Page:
July 22


Why women really need a career in cybersecurity

By Client Services

July 22, 2020

In the spirit of full disclosure, please be aware that I’ve received compensation for promoting this #ad for QA, a specialist technology provider of learning and talent services. Because your success is important to me, I only align myself with brands or initiatives I believe in, and QA is one of them.

Jackson was known for being sarcastic, and when I first met him at my friend’s party, to say he irritated me was an understatement. Like most people, he asked me what I did for a living. Expecting to hear that I was in marketing, PR, education, accounting, or law, he was shocked when he heard my reply. Now, these are all fine jobs, don’t get me wrong, and maybe once upon a time I’d have considered them as professions to pursue. Maybe my parents or career advisers would even have pushed me to. But, it’s not what I do. I work in cybersecurity and every time I tell someone like Jackson this, it brings a smile to my face. You see, I like to surprise, bust stereotypes, and know that it’s almost certainly the last thing they expect. I also know that being a woman in cybersecurity is cooler than ever right now.

People often ask me how I started in cybersecurity, and I always tell them it wasn’t the traditional way. Like many people in the field, I didn’t come from a STEM (science, technology, engineering and maths) background. Those subjects weren’t my forte. However, I was a high achiever, good problem solver, had a flair for languages and was interested in people. So, after following my passion for art and design, becoming a single parent in my early twenties, and broke, I accepted I needed to change my career.

At first, I enrolled on a high tech secretarial course, in the hope of getting an office job and working out what I actually wanted to do. But fate intervened. I got spotted by a recruitment agency and took on a hard core sales job – something that was well and truly outside my comfort zone. But even as an introvert, I recognised an opportunity. Then, after about a year, I sought a bigger challenge.

That was tech. It appealed to me, despite being a bit of a luddite. Knowing myself better now, I’m pretty sure it’s because I like innovation, learning new skills, dynamic environments, people and challenges.

At school, I’d been one of the few girls who’d been interested in tech. Most of the time my friend and I would just sit around playing games. It’s how a lot of girls get hooked on tech. In fact, today, in gaming, adult women outnumber men, and according to a Pew survey, ‘Teens, Technology and Friendship’, with additional investigation by Kotaku, 60% of all teen girls play games – and a wide variety online, socially and by themselves.

Anyway, when I looked at furthering my career in art, it was the colleges with advanced tech that attracted me the most. Just as Steve Jobs said in his famous Stanford commencement speech,

“you can't connect the dots looking forward; you can only connect them looking backwards.”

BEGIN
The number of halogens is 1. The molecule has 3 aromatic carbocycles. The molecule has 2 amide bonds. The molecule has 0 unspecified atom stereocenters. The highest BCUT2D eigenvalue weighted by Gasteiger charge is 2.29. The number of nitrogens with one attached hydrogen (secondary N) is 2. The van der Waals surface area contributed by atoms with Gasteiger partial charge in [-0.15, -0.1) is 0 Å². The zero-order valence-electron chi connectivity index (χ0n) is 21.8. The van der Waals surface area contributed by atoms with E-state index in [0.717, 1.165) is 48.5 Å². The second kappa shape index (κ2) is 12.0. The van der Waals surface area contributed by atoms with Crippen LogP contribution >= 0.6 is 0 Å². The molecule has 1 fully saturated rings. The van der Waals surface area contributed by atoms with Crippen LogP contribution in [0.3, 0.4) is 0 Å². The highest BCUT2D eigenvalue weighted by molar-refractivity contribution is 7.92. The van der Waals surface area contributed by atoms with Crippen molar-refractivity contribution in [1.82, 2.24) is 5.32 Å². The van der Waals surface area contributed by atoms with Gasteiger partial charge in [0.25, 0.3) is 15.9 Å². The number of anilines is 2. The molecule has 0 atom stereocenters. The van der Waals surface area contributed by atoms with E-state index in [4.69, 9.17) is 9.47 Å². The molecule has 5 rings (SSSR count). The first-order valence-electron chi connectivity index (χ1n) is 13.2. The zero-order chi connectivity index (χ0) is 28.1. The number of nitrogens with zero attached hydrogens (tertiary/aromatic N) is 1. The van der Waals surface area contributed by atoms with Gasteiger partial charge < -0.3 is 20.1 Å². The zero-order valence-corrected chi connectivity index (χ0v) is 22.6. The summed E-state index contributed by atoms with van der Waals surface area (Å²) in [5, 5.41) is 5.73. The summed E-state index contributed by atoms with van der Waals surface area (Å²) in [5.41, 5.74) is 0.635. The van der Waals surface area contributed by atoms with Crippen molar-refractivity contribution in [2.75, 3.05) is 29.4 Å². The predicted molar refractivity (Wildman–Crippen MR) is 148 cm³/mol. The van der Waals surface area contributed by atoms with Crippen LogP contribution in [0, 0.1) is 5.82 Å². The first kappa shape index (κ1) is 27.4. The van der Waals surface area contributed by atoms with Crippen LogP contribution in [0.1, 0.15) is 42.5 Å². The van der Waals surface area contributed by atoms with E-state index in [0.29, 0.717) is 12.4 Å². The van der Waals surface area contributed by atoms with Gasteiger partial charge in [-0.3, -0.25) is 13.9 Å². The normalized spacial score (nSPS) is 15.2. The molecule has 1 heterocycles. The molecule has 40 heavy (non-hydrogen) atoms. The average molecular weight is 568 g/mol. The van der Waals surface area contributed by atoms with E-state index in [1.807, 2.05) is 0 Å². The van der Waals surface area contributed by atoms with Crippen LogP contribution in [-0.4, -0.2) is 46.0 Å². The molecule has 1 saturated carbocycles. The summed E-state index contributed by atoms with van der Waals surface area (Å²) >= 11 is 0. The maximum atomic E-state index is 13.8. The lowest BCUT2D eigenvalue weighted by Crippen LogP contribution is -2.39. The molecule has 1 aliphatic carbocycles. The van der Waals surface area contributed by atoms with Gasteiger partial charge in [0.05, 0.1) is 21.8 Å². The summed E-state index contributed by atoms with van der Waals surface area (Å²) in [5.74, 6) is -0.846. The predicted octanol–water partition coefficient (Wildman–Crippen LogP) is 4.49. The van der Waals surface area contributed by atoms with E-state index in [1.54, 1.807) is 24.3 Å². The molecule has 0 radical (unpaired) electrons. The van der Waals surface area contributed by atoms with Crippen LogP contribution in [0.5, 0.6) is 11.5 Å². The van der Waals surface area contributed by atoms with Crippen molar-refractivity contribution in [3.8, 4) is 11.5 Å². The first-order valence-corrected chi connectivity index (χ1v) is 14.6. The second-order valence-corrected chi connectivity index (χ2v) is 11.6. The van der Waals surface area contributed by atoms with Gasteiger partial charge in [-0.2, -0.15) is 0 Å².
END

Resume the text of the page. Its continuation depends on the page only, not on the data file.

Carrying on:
So, what’s it like working in cybersecurity?

Well, cybersecurity is different today than it was when I started. Back in 1997, it was really a pure tech domain where you were mainly focused on protecting an organisation from hacks, website defacements, IP theft, and subsequent lawsuits. Nowadays it’s so much more exciting, for cyber isn’t just a target; it’s a weapon and attack vector. Attacks are transforming too. They’re not only capable of disruption but are now destructive and life threatening. The stakes are so much higher, and everyone is aware – even pop artists like Taylor Swift!

With advancing threats, more connectivity, regulation and workforce mobilisation, and a future that’s still having to rely on the technologies of the past – operating systems, computing languages, software environments – those who work in cyber are having to deal with all sorts of challenges, where hackers aren’t governed by the same restrictions as them.

Cybersecurity is incredibly diverse. It’s not only made up of defence (protecting) and offence (attacking), but where you’ll find both a technology and business side to it.  The technology side is out to solve tech problems and is comprised of things like security assessments, ethical hacking, secure coding, threat intelligence, endpoint security, security architecture, encryption, fraud, and forensics. The business side is focused on human problems and where you’ll find governance, risk, and compliance (GRC), security training and awareness, incident response, privacy, law, programme management, strategy and operations.

With both sides, the skills required are varied and attract:

  • Problem solvers – people who can think creatively and innovatively,
  • Analysts – people who have good attention to detail, enjoy investigating and can spot irregularities,
  • Performers – people who have a skill for acting and who can take on personas, hack their way into organisations via social engineering exercises, or who can communicate effectively to others in an organisation, so they get buy in, and enable projects to move forward in a timely manner,
  • Leaders – people who can inspire and get the best results from their team.

Requiring people with a flair for acting or languages is often one of the biggest surprises, but if you watch how this cybersecurity professional breaks into a mobile phone in under 2-minutes you’ll understand why. Using social engineering, which is essentially hacking without using code, Jessica Clark, a cybersecurity expert, demonstrates just how easily it can be done with a vishing call. She uses her voice as solicitation. You can watch it here.

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